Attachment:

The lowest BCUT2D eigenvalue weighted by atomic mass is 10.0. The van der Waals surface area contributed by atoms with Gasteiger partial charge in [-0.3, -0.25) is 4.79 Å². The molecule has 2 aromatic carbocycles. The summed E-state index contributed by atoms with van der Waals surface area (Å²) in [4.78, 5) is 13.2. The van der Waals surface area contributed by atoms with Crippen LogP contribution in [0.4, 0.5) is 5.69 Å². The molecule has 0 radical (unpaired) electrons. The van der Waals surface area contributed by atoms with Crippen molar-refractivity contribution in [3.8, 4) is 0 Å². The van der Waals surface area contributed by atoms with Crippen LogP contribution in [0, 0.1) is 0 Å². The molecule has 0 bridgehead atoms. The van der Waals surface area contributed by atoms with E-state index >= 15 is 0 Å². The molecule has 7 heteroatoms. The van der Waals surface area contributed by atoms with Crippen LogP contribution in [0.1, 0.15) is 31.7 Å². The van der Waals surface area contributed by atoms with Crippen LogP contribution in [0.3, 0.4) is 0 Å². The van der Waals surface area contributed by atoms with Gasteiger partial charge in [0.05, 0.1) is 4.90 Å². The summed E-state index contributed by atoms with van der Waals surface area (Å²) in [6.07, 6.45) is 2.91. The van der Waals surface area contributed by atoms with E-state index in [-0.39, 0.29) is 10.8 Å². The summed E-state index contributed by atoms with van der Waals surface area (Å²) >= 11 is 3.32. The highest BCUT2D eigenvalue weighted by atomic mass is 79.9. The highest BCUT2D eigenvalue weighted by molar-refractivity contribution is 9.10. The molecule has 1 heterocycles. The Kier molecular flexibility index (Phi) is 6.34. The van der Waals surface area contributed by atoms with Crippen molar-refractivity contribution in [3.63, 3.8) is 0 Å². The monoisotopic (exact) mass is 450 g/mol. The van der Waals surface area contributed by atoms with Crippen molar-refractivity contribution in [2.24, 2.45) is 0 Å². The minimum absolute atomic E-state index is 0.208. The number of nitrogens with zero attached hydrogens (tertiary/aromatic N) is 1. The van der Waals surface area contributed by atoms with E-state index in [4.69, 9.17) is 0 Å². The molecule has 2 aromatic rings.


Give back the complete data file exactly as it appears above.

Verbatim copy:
The lowest BCUT2D eigenvalue weighted by atomic mass is 10.0. The van der Waals surface area contributed by atoms with Gasteiger partial charge in [-0.3, -0.25) is 4.79 Å². The molecule has 2 aromatic carbocycles. The summed E-state index contributed by atoms with van der Waals surface area (Å²) in [4.78, 5) is 13.2. The van der Waals surface area contributed by atoms with Crippen LogP contribution in [0.4, 0.5) is 5.69 Å². The molecule has 0 radical (unpaired) electrons. The van der Waals surface area contributed by atoms with Crippen molar-refractivity contribution in [3.8, 4) is 0 Å². The van der Waals surface area contributed by atoms with Crippen LogP contribution in [0, 0.1) is 0 Å². The molecule has 0 bridgehead atoms. The van der Waals surface area contributed by atoms with E-state index >= 15 is 0 Å². The molecule has 7 heteroatoms. The van der Waals surface area contributed by atoms with Crippen LogP contribution in [0.1, 0.15) is 31.7 Å². The van der Waals surface area contributed by atoms with Crippen LogP contribution in [0.3, 0.4) is 0 Å². The van der Waals surface area contributed by atoms with Gasteiger partial charge in [0.05, 0.1) is 4.90 Å². The summed E-state index contributed by atoms with van der Waals surface area (Å²) in [6.07, 6.45) is 2.91. The van der Waals surface area contributed by atoms with E-state index in [-0.39, 0.29) is 10.8 Å². The summed E-state index contributed by atoms with van der Waals surface area (Å²) >= 11 is 3.32. The highest BCUT2D eigenvalue weighted by atomic mass is 79.9. The highest BCUT2D eigenvalue weighted by molar-refractivity contribution is 9.10. The molecule has 1 heterocycles. The Kier molecular flexibility index (Phi) is 6.34. The van der Waals surface area contributed by atoms with Crippen molar-refractivity contribution in [3.63, 3.8) is 0 Å². The monoisotopic (exact) mass is 450 g/mol. The van der Waals surface area contributed by atoms with Crippen molar-refractivity contribution in [2.24, 2.45) is 0 Å². The minimum absolute atomic E-state index is 0.208. The number of nitrogens with zero attached hydrogens (tertiary/aromatic N) is 1. The van der Waals surface area contributed by atoms with E-state index in [4.69, 9.17) is 0 Å². The molecule has 2 aromatic rings.